What NHS England isn’t telling you, and more indispensable weekly insight for commissioners. By Dave West
Introducing The Commissioner
Hello, welcome to HSJ’s new weekly email briefing on the NHS commissioning sector.
The Commissioner will feature quick-read analysis of the most pressing and diverting issues for the sector; unearth what NHS England doesn’t want us to know; and highlight the most interesting stuff that commissioners have been doing.
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Dave West, senior bureau chief, HSJ
Why the CCG scorecard may never happen
Jeremy Hunt has been talking about imposing a new suite of performance metrics since 2014. Thanks to officials’ efforts in moderating and deferring the “CCG scorecard” plan, this has been a long process.
It looks to me like it still might never arrive – at least not in the hard-hitting format initially envisaged by the health secretary.
His original idea for a points-based system was seen away last year, but in autumn he resumed his push for a new ratings regime, using a series of Ofsted/CQC style labels. Speaking at October’s HSJ annual lecture Mr Hunt said CCGs would be issued their first ratings in six clinical areas “by June ”.
Detailed proposals for a new assessment framework were published last week. In relation to the clinical areas ratings, they say only that a “beta” version of these will be published “as soon as possible” – suggesting further slippage beyond June is likely.
On top of that, I’m told the expert chairs hired to advise on the condition-level indicators might themselves decide to further slow or modify the process. They are concerned there won’t be enough information to issue credible ratings this summer, and would rather take a more supportive approach than labelling groups as “inadequate”, as Mr Hunt would like.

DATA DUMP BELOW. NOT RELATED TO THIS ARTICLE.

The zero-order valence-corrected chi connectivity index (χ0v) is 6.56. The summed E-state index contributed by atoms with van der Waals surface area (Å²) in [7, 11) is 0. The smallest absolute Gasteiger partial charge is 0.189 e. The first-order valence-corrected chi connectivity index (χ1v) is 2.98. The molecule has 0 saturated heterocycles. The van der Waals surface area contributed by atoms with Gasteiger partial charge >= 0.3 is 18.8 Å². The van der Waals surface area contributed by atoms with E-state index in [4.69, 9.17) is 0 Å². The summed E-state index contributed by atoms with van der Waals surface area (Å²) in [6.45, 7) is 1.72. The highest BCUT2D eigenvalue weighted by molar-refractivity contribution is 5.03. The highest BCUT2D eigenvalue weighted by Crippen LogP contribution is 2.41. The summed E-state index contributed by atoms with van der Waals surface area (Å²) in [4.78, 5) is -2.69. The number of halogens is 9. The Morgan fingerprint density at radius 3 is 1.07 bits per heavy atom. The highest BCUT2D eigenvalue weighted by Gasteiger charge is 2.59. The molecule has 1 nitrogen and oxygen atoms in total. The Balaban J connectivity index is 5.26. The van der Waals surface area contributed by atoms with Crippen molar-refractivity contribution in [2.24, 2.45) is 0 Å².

There are many reasons why a high profile CCG ratings system is a bad idea. Here are the strongest:
- CCGs are the wrong place to focus. The NHS is trying to plan – and measure itself – as a whole system, normally in patches bigger than CCGs (see this week’s sustainability and transformation plan guidance). Meanwhile, some CCGs are realising they are not best placed to make changes in their areas and handing responsibilities to providers, GP groups, councils and “devolution” authorities. NHS England has tried to account for this in the assessment framework, with a strong focus on STPs and implementing new care models. But a CCG rating will only serve to sharpen the focus on individual CCGs.
- The King’s Fund told the Department of Health that giving CCGs credible aggregate ratings would require substantial human judgement about things like leadership and planning – not just looking at data. The idea that NHS England at any level, or its expert advice panels, will put in enough resource to make judgements properly is fantasy. Thankfully there is little desire to set up a CQC-like inspection apparatus for commissioning. NHS England’s guidance says most of its (54) indicators will be updated and made public every quarter. This doesn’t seem very achievable, either.
- One of the justifications given for the regime is it will allow NHS England to intervene in CCGs with problems. It has been suggested they could have leaders replaced; be merged or broken up; or have responsibilities passed on to other CCGs, providers or local authorities. But this is already happening. Many chiefs and chairs have been moved on, and CCGs have been pressed into sharing leadership and outsourcing functions. There are legal and practical problems with ordering troubled CCGs to give up their powers – the scorecard won’t solve them.
All this leaves Mr Hunt fairly alone in his quest for a new ratings regime. With his attention on ever more fraught battles on other fronts, there’s a good chance that when a new ratings system does arrive, it will be much watered down and given little prominence.
This week’s top news
Unpicking the Lansley Act
Oxfordshire CCG and county council have asked the government for powers to jointly commission all the area’s specialised services, primary care, social care and public health services. It would get them close to the unified responsibilities of Oxfordshire PCT before the Health Act 2012 – a point not lost on the CCG, which has highlighted this.
For its own part, Oxfordshire CCG appears to have achieved turnaround in leadership and financial fortunes over the past couple of years. It might not get approval for all this (NHS England has been and remains very circumspect about devolving its control), but large, well-led CCGs are in a good position to get at least some of what they are after.